Jun 15 2017
Acopula-Based Approach to Differential Gene Expression Analysis is the topic of research for faculty lecturer (Strathmore Institute of Mathematical Sciences – SIMS) Linda Chaba, who is set to graduate with her PhD this June.
Linda’s research worked at developing a copula-based algorithm for variable selection in high dimensional data. The algorithm was applied to microarray data to identify genes that were associated with quantitative traits. The identification of such types of genes may lead to a more accurate diagnostics and treatment at individual patient level.
I knew I wanted to do biostatistics but I did not have this topic in mind when I started my PhD topic search. My supervisor whom I met for the first time at one of our international mathematics conferences, here at Strathmore University, shared with me a number of ideas I could work on. I was drawn to this topic even though I was not very familiar with what gene expression analysis and copula were all about. It is quite an interesting area of research and I’ll continue working on it in my coming days as a researcher.
Our proposed copula-based approach had a good power to select differentially expressed genes (DEGs). The approach also showed good results in controlling type I error rates. When applied to the real datasets, the gene list generated by our proposed approach was a good predictor of a quantitative outcome. The method is therefore recommended for finding DEGs among other existing method.
Some of the papers generated from my work are already out in the public domain. Researchers from the biomemedical fields would find some of the results very useful. I’m willing to share the finer details with whoever maybe interested.
I had a challenge getting data locally so I had to use data collected from the US. Balancing family, studies, and work was a big challenge but with the support I received from my family, my supervisors, and colleagues, I pulled through.
The urge to become a better version of myself and to become a motivation to our future generations especially ladies interested in the STEM.
Also, having always been interested in being part of healthcare industry and impacting the health and well-being of others, I developed passion for science with a focus on Biostatistics. This passion inspired me to continue working to see my dream come true.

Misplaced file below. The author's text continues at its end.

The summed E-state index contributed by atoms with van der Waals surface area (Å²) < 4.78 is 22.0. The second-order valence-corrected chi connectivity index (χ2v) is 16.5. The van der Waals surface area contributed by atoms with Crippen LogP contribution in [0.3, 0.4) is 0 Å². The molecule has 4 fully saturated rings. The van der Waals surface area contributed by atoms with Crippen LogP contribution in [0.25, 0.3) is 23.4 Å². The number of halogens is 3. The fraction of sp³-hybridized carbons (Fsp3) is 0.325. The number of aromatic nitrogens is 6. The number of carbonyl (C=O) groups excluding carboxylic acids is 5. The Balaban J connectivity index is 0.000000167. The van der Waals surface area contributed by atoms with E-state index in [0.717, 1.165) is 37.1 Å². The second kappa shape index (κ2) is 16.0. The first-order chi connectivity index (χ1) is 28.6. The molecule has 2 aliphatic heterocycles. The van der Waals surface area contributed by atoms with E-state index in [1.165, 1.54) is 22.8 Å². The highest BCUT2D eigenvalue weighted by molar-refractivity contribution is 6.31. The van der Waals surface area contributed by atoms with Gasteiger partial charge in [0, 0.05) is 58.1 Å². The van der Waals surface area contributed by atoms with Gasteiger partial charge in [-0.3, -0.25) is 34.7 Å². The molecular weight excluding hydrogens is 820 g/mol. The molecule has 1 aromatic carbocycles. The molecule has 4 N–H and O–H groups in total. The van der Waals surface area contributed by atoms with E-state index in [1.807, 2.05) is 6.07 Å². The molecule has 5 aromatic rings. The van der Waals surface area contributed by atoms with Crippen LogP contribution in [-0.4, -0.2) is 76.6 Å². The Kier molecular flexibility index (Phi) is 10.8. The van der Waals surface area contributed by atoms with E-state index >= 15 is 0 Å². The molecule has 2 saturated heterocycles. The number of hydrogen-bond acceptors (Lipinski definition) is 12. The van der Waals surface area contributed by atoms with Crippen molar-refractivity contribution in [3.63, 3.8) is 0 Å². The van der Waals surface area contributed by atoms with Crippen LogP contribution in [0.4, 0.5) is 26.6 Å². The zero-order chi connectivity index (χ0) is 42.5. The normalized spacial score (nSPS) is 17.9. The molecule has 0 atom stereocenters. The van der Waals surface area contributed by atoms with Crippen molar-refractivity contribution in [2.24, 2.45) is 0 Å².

I believe women have analytical skills needed for mathematics. They are excellent in visualization, analysis, and interpretation. Most women shy away from mathematics due to the negative attitudes they developed towards math in their early days in school. Providing early interest and scholarships in STEM programs is paramount in encouraging more women in these fields perceived as masculine. Good news is that there has been an increase in the number of women perusing mathematics as a subject over the years.
By now they are used to the idea. I believe to some extent, the love of numbers runs in our blood even though most of my family members have not done mathematics as a core subject. I loved mathematics since I was young. I started attending tuition for math because my class teacher noticed I was keen on it. I did not see the need, but I think my teacher used this method to motivate me further towards the subject.
My work is beneficial to any research that involves variable selection in high-dimensional data (datasets with large number of features). Researchers interested in finding genes signatures that are associated with a disease outcome, for example, cancer or no cancer will find my research work quite useful.
I am a mother, a wife, a sister, and daughter to someone.
Professionally I am a lecturer, and a statistician. Or simply a lady who enjoys working with numbers.
I attended Moi Girls High School-Eldoret where I finished in 2002. I then joined University of Nairobi in 2004 where I undertook a Bachelor of Science in statistics, graduating in 2008. In 2009 I went back to the same university to study a Master of Science in Biometry. I graduated in 2011.
While studying my Masters, I interned for a joint project with KEMRI and the University of Washington, after which I joined Strathmore University as a teaching assistant. I became an assistant lecturer after graduation.
My PhD journey began immediately after graduation, where I explored different topics of research. I defended my PhD proposal in November 2013 but officially registered as a PhD student in March 2014 at Strathmore University. I was supervised by Prof. Bernard Omollo from the University of South Carolina-Upstate, and Prof. John Odhiambo, the Vice Chancellor, Strathmore University.
I was motivated by my family’s overwhelming support throughout the study period. My son got used to seeing mommy study, and learnt to cease the moment by pulling his desk next to mine whenever I was studying. I cannot thank my husband enough for his patience. Encouragements from my parents and their wishes to see me succeed were motivations enough. I am sure they are very proud of me. If you have father figures and mentors as your supervisors, what would stop you from moving on? I really appreciate their support.
I love listening to music while cleaning whenever I have free time. Nothing beats spending time with family too.
She also published two papers before she began her PhD; Water Filter Provision and Home-Based Filter Reinforcement Reduce Diarrhea in Kenyan HIV-Infected Adults and Their Household Members access here; and Sexually transmitted infections among HIV-infected adults in HIV care programs in Kenya: A national sample of HIV clinics access here.
Congratulations to Linda Chaba on her great achievement.